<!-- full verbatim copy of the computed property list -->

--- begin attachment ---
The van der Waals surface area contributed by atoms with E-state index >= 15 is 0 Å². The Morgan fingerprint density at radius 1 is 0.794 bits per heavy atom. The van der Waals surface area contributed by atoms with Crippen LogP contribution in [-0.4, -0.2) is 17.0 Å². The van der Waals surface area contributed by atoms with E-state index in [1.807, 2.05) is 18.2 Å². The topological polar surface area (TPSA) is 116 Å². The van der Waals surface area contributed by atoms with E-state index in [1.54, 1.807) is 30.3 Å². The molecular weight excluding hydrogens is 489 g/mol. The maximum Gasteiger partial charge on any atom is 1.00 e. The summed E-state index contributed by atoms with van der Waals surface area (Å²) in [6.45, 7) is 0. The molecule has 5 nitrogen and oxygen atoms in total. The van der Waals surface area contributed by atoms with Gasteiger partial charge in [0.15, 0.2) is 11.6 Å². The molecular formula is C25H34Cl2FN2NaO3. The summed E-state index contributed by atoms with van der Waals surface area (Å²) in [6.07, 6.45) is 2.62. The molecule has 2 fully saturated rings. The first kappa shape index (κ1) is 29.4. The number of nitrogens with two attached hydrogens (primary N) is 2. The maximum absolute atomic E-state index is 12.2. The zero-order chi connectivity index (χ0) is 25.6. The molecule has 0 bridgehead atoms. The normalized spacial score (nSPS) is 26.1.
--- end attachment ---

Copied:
The van der Waals surface area contributed by atoms with E-state index >= 15 is 0 Å². The Morgan fingerprint density at radius 1 is 0.794 bits per heavy atom. The van der Waals surface area contributed by atoms with Crippen LogP contribution in [-0.4, -0.2) is 17.0 Å². The van der Waals surface area contributed by atoms with E-state index in [1.807, 2.05) is 18.2 Å². The topological polar surface area (TPSA) is 116 Å². The van der Waals surface area contributed by atoms with E-state index in [1.54, 1.807) is 30.3 Å². The molecular weight excluding hydrogens is 489 g/mol. The maximum Gasteiger partial charge on any atom is 1.00 e. The summed E-state index contributed by atoms with van der Waals surface area (Å²) in [6.45, 7) is 0. The molecule has 5 nitrogen and oxygen atoms in total. The van der Waals surface area contributed by atoms with Gasteiger partial charge in [0.15, 0.2) is 11.6 Å². The molecular formula is C25H34Cl2FN2NaO3. The summed E-state index contributed by atoms with van der Waals surface area (Å²) in [6.07, 6.45) is 2.62. The molecule has 2 fully saturated rings. The first kappa shape index (κ1) is 29.4. The number of nitrogens with two attached hydrogens (primary N) is 2. The maximum absolute atomic E-state index is 12.2. The zero-order chi connectivity index (χ0) is 25.6. The molecule has 0 bridgehead atoms. The normalized spacial score (nSPS) is 26.1.